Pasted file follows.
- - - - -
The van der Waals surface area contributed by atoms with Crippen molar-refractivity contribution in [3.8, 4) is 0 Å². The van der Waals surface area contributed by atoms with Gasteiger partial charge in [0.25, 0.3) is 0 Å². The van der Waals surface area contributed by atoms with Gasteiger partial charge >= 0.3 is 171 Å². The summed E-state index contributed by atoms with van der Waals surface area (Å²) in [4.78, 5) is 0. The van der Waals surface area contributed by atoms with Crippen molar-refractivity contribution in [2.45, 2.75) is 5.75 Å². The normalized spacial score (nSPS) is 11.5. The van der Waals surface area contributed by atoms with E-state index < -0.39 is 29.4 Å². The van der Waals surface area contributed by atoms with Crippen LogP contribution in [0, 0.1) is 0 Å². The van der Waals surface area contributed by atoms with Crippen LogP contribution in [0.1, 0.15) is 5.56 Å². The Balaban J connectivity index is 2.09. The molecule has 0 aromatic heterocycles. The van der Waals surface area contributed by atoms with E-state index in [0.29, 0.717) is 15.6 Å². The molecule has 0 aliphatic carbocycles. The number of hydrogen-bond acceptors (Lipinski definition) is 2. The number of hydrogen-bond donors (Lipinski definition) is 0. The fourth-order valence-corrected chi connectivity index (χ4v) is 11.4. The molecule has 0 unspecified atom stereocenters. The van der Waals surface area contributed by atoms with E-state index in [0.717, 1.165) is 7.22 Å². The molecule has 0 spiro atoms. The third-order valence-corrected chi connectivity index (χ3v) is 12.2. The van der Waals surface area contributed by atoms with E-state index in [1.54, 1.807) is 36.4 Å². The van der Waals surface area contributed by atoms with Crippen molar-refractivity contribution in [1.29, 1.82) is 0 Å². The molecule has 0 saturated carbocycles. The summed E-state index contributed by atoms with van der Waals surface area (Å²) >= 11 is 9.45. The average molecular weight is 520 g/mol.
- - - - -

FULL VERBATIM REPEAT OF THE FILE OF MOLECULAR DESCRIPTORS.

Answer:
The van der Waals surface area contributed by atoms with Crippen molar-refractivity contribution in [3.8, 4) is 0 Å². The van der Waals surface area contributed by atoms with Gasteiger partial charge in [0.25, 0.3) is 0 Å². The van der Waals surface area contributed by atoms with Gasteiger partial charge >= 0.3 is 171 Å². The summed E-state index contributed by atoms with van der Waals surface area (Å²) in [4.78, 5) is 0. The van der Waals surface area contributed by atoms with Crippen molar-refractivity contribution in [2.45, 2.75) is 5.75 Å². The normalized spacial score (nSPS) is 11.5. The van der Waals surface area contributed by atoms with E-state index < -0.39 is 29.4 Å². The van der Waals surface area contributed by atoms with Crippen LogP contribution in [0, 0.1) is 0 Å². The van der Waals surface area contributed by atoms with Crippen LogP contribution in [0.1, 0.15) is 5.56 Å². The Balaban J connectivity index is 2.09. The molecule has 0 aromatic heterocycles. The van der Waals surface area contributed by atoms with E-state index in [0.29, 0.717) is 15.6 Å². The molecule has 0 aliphatic carbocycles. The number of hydrogen-bond acceptors (Lipinski definition) is 2. The number of hydrogen-bond donors (Lipinski definition) is 0. The fourth-order valence-corrected chi connectivity index (χ4v) is 11.4. The molecule has 0 unspecified atom stereocenters. The van der Waals surface area contributed by atoms with E-state index in [0.717, 1.165) is 7.22 Å². The molecule has 0 spiro atoms. The third-order valence-corrected chi connectivity index (χ3v) is 12.2. The van der Waals surface area contributed by atoms with E-state index in [1.54, 1.807) is 36.4 Å². The van der Waals surface area contributed by atoms with Crippen molar-refractivity contribution in [1.29, 1.82) is 0 Å². The molecule has 0 saturated carbocycles. The summed E-state index contributed by atoms with van der Waals surface area (Å²) >= 11 is 9.45. The average molecular weight is 520 g/mol.